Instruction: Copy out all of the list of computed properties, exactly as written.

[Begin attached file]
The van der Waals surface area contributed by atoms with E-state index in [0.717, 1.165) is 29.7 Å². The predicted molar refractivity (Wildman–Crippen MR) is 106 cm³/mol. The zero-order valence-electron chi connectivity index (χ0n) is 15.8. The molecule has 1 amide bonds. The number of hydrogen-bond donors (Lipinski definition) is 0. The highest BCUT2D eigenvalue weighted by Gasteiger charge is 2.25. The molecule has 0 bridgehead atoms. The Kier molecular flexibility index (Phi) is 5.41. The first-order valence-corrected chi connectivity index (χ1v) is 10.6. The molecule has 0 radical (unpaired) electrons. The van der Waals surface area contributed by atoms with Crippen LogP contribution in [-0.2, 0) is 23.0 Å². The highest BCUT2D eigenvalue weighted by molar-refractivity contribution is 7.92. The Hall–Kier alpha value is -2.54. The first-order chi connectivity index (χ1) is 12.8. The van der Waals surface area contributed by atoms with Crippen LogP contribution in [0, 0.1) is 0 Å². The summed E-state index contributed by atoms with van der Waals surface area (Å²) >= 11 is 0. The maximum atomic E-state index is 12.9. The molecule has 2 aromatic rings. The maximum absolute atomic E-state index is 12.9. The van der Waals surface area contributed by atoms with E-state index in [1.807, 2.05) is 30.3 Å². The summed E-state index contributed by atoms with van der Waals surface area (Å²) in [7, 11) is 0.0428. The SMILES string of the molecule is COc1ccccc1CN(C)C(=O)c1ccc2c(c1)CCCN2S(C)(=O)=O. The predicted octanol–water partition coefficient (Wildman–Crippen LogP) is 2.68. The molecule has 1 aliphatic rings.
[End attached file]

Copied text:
The van der Waals surface area contributed by atoms with E-state index in [0.717, 1.165) is 29.7 Å². The predicted molar refractivity (Wildman–Crippen MR) is 106 cm³/mol. The zero-order valence-electron chi connectivity index (χ0n) is 15.8. The molecule has 1 amide bonds. The number of hydrogen-bond donors (Lipinski definition) is 0. The highest BCUT2D eigenvalue weighted by Gasteiger charge is 2.25. The molecule has 0 bridgehead atoms. The Kier molecular flexibility index (Phi) is 5.41. The first-order valence-corrected chi connectivity index (χ1v) is 10.6. The molecule has 0 radical (unpaired) electrons. The van der Waals surface area contributed by atoms with Crippen LogP contribution in [-0.2, 0) is 23.0 Å². The highest BCUT2D eigenvalue weighted by molar-refractivity contribution is 7.92. The Hall–Kier alpha value is -2.54. The first-order chi connectivity index (χ1) is 12.8. The van der Waals surface area contributed by atoms with Crippen LogP contribution in [0, 0.1) is 0 Å². The summed E-state index contributed by atoms with van der Waals surface area (Å²) >= 11 is 0. The maximum atomic E-state index is 12.9. The molecule has 2 aromatic rings. The maximum absolute atomic E-state index is 12.9. The van der Waals surface area contributed by atoms with E-state index in [1.807, 2.05) is 30.3 Å². The summed E-state index contributed by atoms with van der Waals surface area (Å²) in [7, 11) is 0.0428. The SMILES string of the molecule is COc1ccccc1CN(C)C(=O)c1ccc2c(c1)CCCN2S(C)(=O)=O. The predicted octanol–water partition coefficient (Wildman–Crippen LogP) is 2.68. The molecule has 1 aliphatic rings.